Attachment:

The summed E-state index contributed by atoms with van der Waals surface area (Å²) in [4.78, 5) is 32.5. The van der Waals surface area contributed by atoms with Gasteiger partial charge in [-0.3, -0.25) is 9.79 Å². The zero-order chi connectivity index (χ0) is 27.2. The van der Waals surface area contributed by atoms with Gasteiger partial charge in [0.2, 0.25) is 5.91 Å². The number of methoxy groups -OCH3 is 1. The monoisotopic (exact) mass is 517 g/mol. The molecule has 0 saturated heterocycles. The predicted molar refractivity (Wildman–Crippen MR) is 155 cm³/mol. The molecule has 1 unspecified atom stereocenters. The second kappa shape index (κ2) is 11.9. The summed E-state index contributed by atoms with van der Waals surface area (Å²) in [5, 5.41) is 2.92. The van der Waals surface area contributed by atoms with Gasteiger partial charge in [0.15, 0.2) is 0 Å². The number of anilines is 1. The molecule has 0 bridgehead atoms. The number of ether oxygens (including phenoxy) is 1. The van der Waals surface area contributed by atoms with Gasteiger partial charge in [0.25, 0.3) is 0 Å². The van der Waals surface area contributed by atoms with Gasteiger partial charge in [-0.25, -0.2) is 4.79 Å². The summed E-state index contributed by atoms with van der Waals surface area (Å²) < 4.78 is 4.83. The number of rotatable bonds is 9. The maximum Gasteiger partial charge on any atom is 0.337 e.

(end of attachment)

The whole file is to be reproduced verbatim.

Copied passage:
The summed E-state index contributed by atoms with van der Waals surface area (Å²) in [4.78, 5) is 32.5. The van der Waals surface area contributed by atoms with Gasteiger partial charge in [-0.3, -0.25) is 9.79 Å². The zero-order chi connectivity index (χ0) is 27.2. The van der Waals surface area contributed by atoms with Gasteiger partial charge in [0.2, 0.25) is 5.91 Å². The number of methoxy groups -OCH3 is 1. The monoisotopic (exact) mass is 517 g/mol. The molecule has 0 saturated heterocycles. The predicted molar refractivity (Wildman–Crippen MR) is 155 cm³/mol. The molecule has 1 unspecified atom stereocenters. The second kappa shape index (κ2) is 11.9. The summed E-state index contributed by atoms with van der Waals surface area (Å²) in [5, 5.41) is 2.92. The van der Waals surface area contributed by atoms with Gasteiger partial charge in [0.15, 0.2) is 0 Å². The number of anilines is 1. The molecule has 0 bridgehead atoms. The number of ether oxygens (including phenoxy) is 1. The van der Waals surface area contributed by atoms with Gasteiger partial charge in [0.25, 0.3) is 0 Å². The van der Waals surface area contributed by atoms with Gasteiger partial charge in [-0.25, -0.2) is 4.79 Å². The summed E-state index contributed by atoms with van der Waals surface area (Å²) < 4.78 is 4.83. The number of rotatable bonds is 9. The maximum Gasteiger partial charge on any atom is 0.337 e.